Our lame Board of Elections/Selections
We have new honchos at the Board of (S)Elections in Montgomery county, but, even though this sounds like a very important office, in charge of voting- and who gets on the ballot, you had no say in hiring them- you can’t fire them, and they get paid a lot of money, to hire friends and family of their own political party. Oh, and did I mention, we have to hire 2 people for every job, one Democrat and one Republican? Any of you who don’t vote in primaries for one party or the other- well, you don’t get a voice- or if you are a Libertarian, a Green or just a GDI (G-d Damned Independent).
Who sits in these directorships doesn’t matter one iota to most of you, unless you decide to run for office or start a ballot initiative, where they get to pick and choose which signatures, which petitions, are valid. Graphology isn’t legal in the courts in the United States- but, these folks claim to be experts and use that expertise to disqualify signatures, gathers on clipboards, in the freezing cold, as valid. When I came up 11 signatures short last time due to a rookie circulator- I went back with an attorney in tow, to gather NOTARIZED affidavits from people with “invalid signatures.” I turned in 16 affidavits, and they had the nerve to even disqualify one of those notarized statements.
They are an independent island of partisan political hacks who enforce laws passed by over 30 different jurisdictions on who can and can’t run. They are appointed by the two county political parties, who are dominated by people who either are elected to office- or work directly for the office holders. It’s a self-serving circle jerk. We’ve had people hire their convicted rapist brother to a BOE job- without even bothering to post the job. There are many other posts on this blog about the failings of this seemingly undemocratic political structure, but, just bitching about the problems won’t solve them. So, here’s a plan to start to fix them.
In Ohio, we only elect one person to oversee elections- the Secretary of State in a partisan race. We also expect the SOS to do a whole bunch of other things like business registrations, licenses, etc. And, once again, handing over the final say on elections issues to just one person, from one party, seems a little short-sighted.
The idea of this BOE structure is that the two parties will run a system of checks and balances on each other, but on election day, if there is a dispute- and a deadlock, the local sheriff is the tie breaker. In Montgomery County – at one point the Sheriff was also the chair of the Republican party- making things a little less fair.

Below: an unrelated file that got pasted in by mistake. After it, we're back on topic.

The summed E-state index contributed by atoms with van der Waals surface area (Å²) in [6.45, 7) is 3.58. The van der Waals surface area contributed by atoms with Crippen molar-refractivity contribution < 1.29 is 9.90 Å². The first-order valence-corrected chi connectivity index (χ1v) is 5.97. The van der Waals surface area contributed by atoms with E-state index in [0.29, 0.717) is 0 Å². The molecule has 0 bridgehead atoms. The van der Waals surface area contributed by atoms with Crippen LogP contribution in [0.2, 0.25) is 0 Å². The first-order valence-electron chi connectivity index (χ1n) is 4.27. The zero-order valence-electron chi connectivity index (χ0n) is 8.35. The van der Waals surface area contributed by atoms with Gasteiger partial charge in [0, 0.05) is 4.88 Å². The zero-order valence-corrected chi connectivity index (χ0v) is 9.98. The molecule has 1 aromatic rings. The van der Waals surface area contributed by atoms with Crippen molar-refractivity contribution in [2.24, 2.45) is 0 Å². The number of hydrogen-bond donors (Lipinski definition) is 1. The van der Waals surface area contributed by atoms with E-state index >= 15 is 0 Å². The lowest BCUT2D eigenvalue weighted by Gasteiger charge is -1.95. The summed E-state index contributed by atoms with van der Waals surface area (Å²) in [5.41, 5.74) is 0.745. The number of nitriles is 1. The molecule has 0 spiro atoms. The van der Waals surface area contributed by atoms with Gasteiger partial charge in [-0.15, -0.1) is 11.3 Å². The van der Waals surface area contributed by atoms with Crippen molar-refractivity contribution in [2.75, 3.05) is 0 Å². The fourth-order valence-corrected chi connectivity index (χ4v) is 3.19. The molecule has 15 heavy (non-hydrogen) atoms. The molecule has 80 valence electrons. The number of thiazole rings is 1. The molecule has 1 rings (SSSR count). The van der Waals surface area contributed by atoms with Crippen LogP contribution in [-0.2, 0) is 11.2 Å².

It’s time to consider a new elected office, a Chief Ethics Officer in each county. We elect a coroner and a county engineer- why not a county wide person to help enforce ethical and political problems- to assist citizens enforce the very weak Ohio Sunshine Laws- where the cost of filing almost approaches the potential judgement in your favor should you win ( $334.75 vs $500 for a open meeting violation). The CEO would oversee the BOE and would report to the people about the virtue of our elected officials- and make sure that all public bodies follow the Ohio Open Meetings laws and Public Records Requests (The Sunshine Laws).
This still won’t fix the fundamental problem in that the number of independent voters exceeds the number of party affiliated voters- by a lot. The obvious solution is to do away with party registration and primaries all together- and begin to institute Ranked Choice Voting in all elections- saving money- and empowering independents equal opportunity to win. My 501(c)(4) Reconstructing Dayton has a proposal ready to advance bringing ranked choice to Dayton Municipal elections.
And, as long as the parties continue to have the ability to create this kangaroo court, it’s time to place a restriction on membership on the central committee members- if you, or your domestic partner, work for an elected partisan official, you cannot be a voting member of the central committee on endorsements or appointments to public office at the county level or below. The nepotism and favoritism must end.
What the BOE does needs a serious systemic overhaul. Fundamentally, they are record keepers- voting records, campaign finance records, and voting eligibility. Yet, I’ve never seen the BOE go out and validate voting registration in person. I’ve been given voter lists that include empty lots, addresses that don’t exist, and of course, lots of voters that don’t live there anymore. There is a solution for this- but, one both parties are terrified of- which is to actually provide mobile canvassing tools to candidates- where they can build their voter contact database- and also verify validity to the BOE for follow up.